# How to prove that $\frac1{n\cdot 2^n}\sum\limits_{k=0}^{n}k^m\binom{n}{k}\to\frac{1}{2^m}$ when $n\to\infty$

I have solve following sum
$$\sum_{k=0}^{n}k\binom{n}{k}=n2^{n-1}\Longrightarrow \dfrac{\displaystyle\sum_{k=0}^{n}k\binom{n}{k}}{n\cdot 2^n}\to\dfrac{1}{2},n\to\infty$$
$$\sum_{k=0}^{n}k^2\binom{n}{k}=n(n+1)2^{n-2}\Longrightarrow \dfrac{\displaystyle\sum_{k=0}^{n}k^2\binom{n}{k}}{n\cdot 2^n}\to\dfrac{1}{2^2},n\to\infty$$
$$\sum_{k=0}^{n}k^3\binom{n}{k}=2^{n-3}n^2(n+3)\Longrightarrow \dfrac{\displaystyle\sum_{k=0}^{n}k^3\binom{n}{k}}{n\cdot 2^n}\to\dfrac{1}{2^3},n\to\infty$$
so I conjecture the following:
$$\dfrac{\displaystyle\sum_{k=0}^{n}k^m\binom{n}{k}}{n\cdot 2^n}\to\dfrac{1}{2^m},n\to\infty$$
$$\cdots\cdots$$
so I conjecture for $m$ be positive real number also hold.

#### Solutions Collecting From Web of "How to prove that $\frac1{n\cdot 2^n}\sum\limits_{k=0}^{n}k^m\binom{n}{k}\to\frac{1}{2^m}$ when $n\to\infty$"

Let $(Z_i)$ be i.i.d. Bernoulli(1/2) random variables, and set $\bar Z_n={1\over n}\sum_{i=1}^n Z_i$ be the sample average. Then $\bar Z_n\to 1/2$ almost surely by the law of large numbers.

On the other hand, $X=\sum_{i=1}^n Z_i$ has a Binomial$(n,1/2)$ distribution, so
that, $\mathbb{P}(X=k)={n\choose k}(1/2)^n$ for $0\leq k\leq n$.

Therefore, for every real number $m\geq 0$
$$\mathbb{E}(\bar Z_n^m)={1\over n^m}\sum_{k=0}^n {n\choose k} k^m\left({1\over 2}\right)^n \to {1\over 2^m},$$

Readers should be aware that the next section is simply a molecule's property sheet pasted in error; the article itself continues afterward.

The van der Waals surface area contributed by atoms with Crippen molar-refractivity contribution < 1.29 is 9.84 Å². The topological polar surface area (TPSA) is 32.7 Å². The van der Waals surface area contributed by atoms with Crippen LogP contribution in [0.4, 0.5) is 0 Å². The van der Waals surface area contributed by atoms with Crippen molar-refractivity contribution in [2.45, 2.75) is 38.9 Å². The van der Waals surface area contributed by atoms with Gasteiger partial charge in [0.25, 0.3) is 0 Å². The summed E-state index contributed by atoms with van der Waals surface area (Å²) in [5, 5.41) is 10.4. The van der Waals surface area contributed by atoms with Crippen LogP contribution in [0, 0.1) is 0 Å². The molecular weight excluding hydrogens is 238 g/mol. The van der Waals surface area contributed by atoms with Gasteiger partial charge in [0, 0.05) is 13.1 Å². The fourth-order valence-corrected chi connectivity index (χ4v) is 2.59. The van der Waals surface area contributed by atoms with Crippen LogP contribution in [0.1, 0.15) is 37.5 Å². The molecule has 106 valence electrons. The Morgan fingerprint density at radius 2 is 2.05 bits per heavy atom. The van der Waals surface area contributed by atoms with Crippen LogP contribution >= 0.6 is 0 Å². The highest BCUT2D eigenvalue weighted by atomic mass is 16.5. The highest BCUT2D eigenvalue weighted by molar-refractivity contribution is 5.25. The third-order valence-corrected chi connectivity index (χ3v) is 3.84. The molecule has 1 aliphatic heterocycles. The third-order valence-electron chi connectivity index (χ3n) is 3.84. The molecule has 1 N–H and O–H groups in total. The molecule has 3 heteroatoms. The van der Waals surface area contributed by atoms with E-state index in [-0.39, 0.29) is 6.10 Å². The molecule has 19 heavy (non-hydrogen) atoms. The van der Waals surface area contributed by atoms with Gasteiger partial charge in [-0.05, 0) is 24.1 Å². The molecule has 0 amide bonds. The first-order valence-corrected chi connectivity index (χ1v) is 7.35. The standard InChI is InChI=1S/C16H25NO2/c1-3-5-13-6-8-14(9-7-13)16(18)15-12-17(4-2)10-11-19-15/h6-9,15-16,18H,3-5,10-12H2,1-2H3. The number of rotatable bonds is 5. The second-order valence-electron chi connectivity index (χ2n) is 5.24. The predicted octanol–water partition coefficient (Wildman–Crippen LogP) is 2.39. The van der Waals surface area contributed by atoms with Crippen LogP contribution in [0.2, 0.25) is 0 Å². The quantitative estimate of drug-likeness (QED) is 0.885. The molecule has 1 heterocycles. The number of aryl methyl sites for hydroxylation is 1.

by the bounded convergence theorem.

You can write your expression as

$$E[\bar{X}^m]n^{m-1}$$
where $\bar{X}=\frac{X_1+\dots+X_n}{n}$ with independent Bernoulli random variables $X_i$. This shows that you are off by $n^{m-1}$. Indeed, if you divide by $n^{m-1}$ you can apply the strong Law of Large Numbers to conclude
$$E[\bar{X}^m]\to E[X_1]^m=(1/2)^m.$$

(*) Justification of the convergence: The SLLN gives pointwise convergence of $\bar{X}^m$ to 1/2. Furthermore, $|\bar{X}|^m$ is always bounded by $1$. Therefore we can apply the dominated convergence theorem.

Another proof (for integer $m$) with elementary algebra: let us define $P_m(n)$ such that
$$\sum_{k=0}^{n}(2k)^m\binom{n}{k}=2^nP_m(n)$$then it can be seen by induction that $P_m(n)$ is a polynomial function of $n$, of order $m$, with $1$ as highest order coefficient.

$P_m(0)=0$ except for $m=0$ where $P_0(0)=1=P_0(n)$

From $\sum_{k=0}^{n+1}(2k)^m\binom{n+1}{k}=2^{n+1}P_m(n+1)$ it is easily derived that

$2^nP_m(n)+2^m\sum_{k=0}^{n}\sum_{j=0}^{m}k^j\binom{m}{j}\binom{n}{k}=2^{n+1}P_m(n+1)$

or $P_m(n+1)=P_m(n)+\sum_{j=0}^{m-1}2^{m-j-1}\binom{m}{j}P_j(n)$

hence, by summing the above over $n$ from $o$ to $n-1$

$$P_m(n)=\sum_{j=0}^{m-1}2^{m-j-1}\binom{m}{j}\sum_{k=0}^{n-1}P_j(k)$$
then the induction hypothesis is: for $0\le j\le m-1$ $P_j(k)$ is polynomial of order $j$ with 1 as coefficient for $k^j$,

then $\sum_{k=0}^{n-1}P_j(k)$ is polynomial in $n$ with same order $j+1$ and same coefficient $\frac{1}{j+1}$ for $n^{j+1}$ as the sum of powers $\sum_{k=0}^{n-1}k^j$

then $P_m(n)=\sum_{j=0}^{m-1}2^{m-j-1}\binom{m}{j}\sum_{k=0}^{n-1}P_j(k)$ is polynomial of order $m$ with $\frac{1}{m}\binom{m}{m-1}=1$ as coefficient for $n^m$.

$P_4(n)=n(n+1)(-2+5n+n^2)$

$P_5(n)=n^2(-10+15n+10n^2+n^3)$

It seems that $P_m(n)$ has integer coefficients.